They offer various services from complete collision repairs to oil changes, wheel alignments, engine rebuilds and virtually everything in between. The Pucino family has built a legacy of helping southern Rhode Island stay on the road safely for nearly nine decades.

What started as a family-operated business in the 1930s has transformed into a women-run company led by Wendy and Julie Pucino. They thrive because of their commitment to customer service and changing with the times, they said this week.

Wendy Pucino elaborated that she was strongly influenced by her parents, who were amazing role models throughout not only their childhood, but also to this very day.

“We were born into the world of vehicles and were raised with a respect and understanding of all aspects of the automotive industry,” she said. “Our drive and commitment throughout the years have had a direct correlation with Advanced Body’s continued success.”

Julie Pucino Murray feels that it is of utmost importance to keep her family spirit alive in the business.

“I feel it is important for me to try my hardest to succeed. Wendy and I know the ins and outs of all aspects of the business,” she said.

They said that take great pride in their workmanship while valuing the relationships that they have built over the years with our customers and always welcome a new face.

  • The Southern Rhode Island Chamber of Commerce is awarding two $1000 scholarships to two high school seniors in Southern Rhode Island in recognition of academic excellence and community service.

All applications need to be submitted by midnight on Friday. The winners will be announced in late June. Each applicant must have a chamber member sponsor. Chamber members can sponsor only one applicant.

The essay question is the mission of the chamber is to “support and enhance the business community of Southern Rhode Island and create opportunities for the growth and development of its member businesses.” In your own words, how would you implement this mission?

1) Find a chamber member sponsor. Chamber members can be found on srichamber.com. Each member can sponsor only one applicant.

2) Submit your essay. Length: No less than 500 words and no more than 750 words.

3) Attach a separate sheet for: Honors and Awards, Community Service, Extra-Curricular, and Employment Information.

For an application and more information communications@srichamber.com.

Around South County

  • After several months of preparation, Deluxe Nails & Spa, located at 682 Kingstown Road, Unit 1, Wakefield, is now fully open for business.

Its trained staff is experienced in many areas of cosmetology including manicures, pedicures, facials, eyelash extensions, and waxing. With over 600 gel polishes and dipping powders to choose from, you’re bound to find the perfect nail color for any occasion.

  • Ocean State Pickleball, located at 217 Church Street in Wakefield, recently opened.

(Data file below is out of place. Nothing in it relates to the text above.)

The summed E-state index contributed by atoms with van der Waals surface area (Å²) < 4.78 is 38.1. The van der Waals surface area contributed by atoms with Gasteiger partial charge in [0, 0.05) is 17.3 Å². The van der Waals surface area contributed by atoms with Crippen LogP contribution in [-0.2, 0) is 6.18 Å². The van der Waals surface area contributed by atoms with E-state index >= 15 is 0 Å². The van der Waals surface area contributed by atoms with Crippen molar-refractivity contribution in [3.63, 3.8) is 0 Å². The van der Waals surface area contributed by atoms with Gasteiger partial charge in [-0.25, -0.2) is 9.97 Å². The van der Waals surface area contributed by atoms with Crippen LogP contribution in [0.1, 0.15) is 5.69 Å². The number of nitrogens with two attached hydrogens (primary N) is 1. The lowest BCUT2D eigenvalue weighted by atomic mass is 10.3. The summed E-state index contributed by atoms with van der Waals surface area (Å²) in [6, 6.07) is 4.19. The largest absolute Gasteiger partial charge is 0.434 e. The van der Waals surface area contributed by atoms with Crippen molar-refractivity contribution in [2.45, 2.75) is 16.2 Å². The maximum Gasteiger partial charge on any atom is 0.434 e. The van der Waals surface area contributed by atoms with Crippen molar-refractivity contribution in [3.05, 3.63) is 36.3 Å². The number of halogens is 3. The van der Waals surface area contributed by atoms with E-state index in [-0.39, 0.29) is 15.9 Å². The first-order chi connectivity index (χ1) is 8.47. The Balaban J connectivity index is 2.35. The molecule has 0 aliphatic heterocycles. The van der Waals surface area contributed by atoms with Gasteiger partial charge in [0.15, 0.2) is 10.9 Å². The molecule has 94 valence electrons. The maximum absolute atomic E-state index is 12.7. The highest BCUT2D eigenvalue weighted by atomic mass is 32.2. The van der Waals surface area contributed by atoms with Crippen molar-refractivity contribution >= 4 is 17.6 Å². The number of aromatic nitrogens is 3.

Co-owners Kara Biller and Andrew Carr have created a friendly pickleball experience, encouraging great play and a fun and social community. Ocean State Pickleball Club has four brand new state-of-the-art dedicated pickleball courts. Their newly constructed courts have a multi-layered cushioned surface designed to have less stress on the body. The facility also has a practice court perfect for drilling. OSP offers group and private/semi-private lessons, leagues, clinics, boot camps, tournaments, court rentals and daily leveled drop-ins.

  • Just in time for June, Shaidzon Beer Co., 141 Fairgrounds Road, West Kingston, has created a commemorative South Kingstown 300th Pale Ale, hopped with El Dorado, Citra and Nelson Sauvin. It will only be available in town. Look for it at your favorite South Kingstown watering holes.
  • Skills for “Rhode Island’s Future,” with funding from the RI Department of Commerce under the RI Rebounds Technical Assistance Program, is providing technical assistance services valued at up to $10,000 to qualified small businesses and non-profits.
  • Jamestown Newport Ferry’s daily unreserved Hop-On Hop-Off service between Jamestown and Newport will run through October 9. Stops include Jamestown, Rose Island Lighthouse, Newport’s Fort Adams, Ann Street Pier and Perrotti Park.

Ticket options include round-trip or one-way fares. Jamestown Newport Ferry offers a reduced-rate evening special, daily after 4 p.m. (except during festivals). Throughout the summer, Jamestown Newport Ferry will offer express service to special Newport events such as the Folk and Jazz festivals, the International Boat Show and Bowen’s Wharf Seafood Festival.

Please note that during some of these events, the Jamestown Newport Ferry will have an altered Hop-On Hop-Off schedule, as shown on the schedule page of the website. Jamestown Newport Ferry is operated by Conanicut Marine Services Inc. and is based in Jamestown, R.I.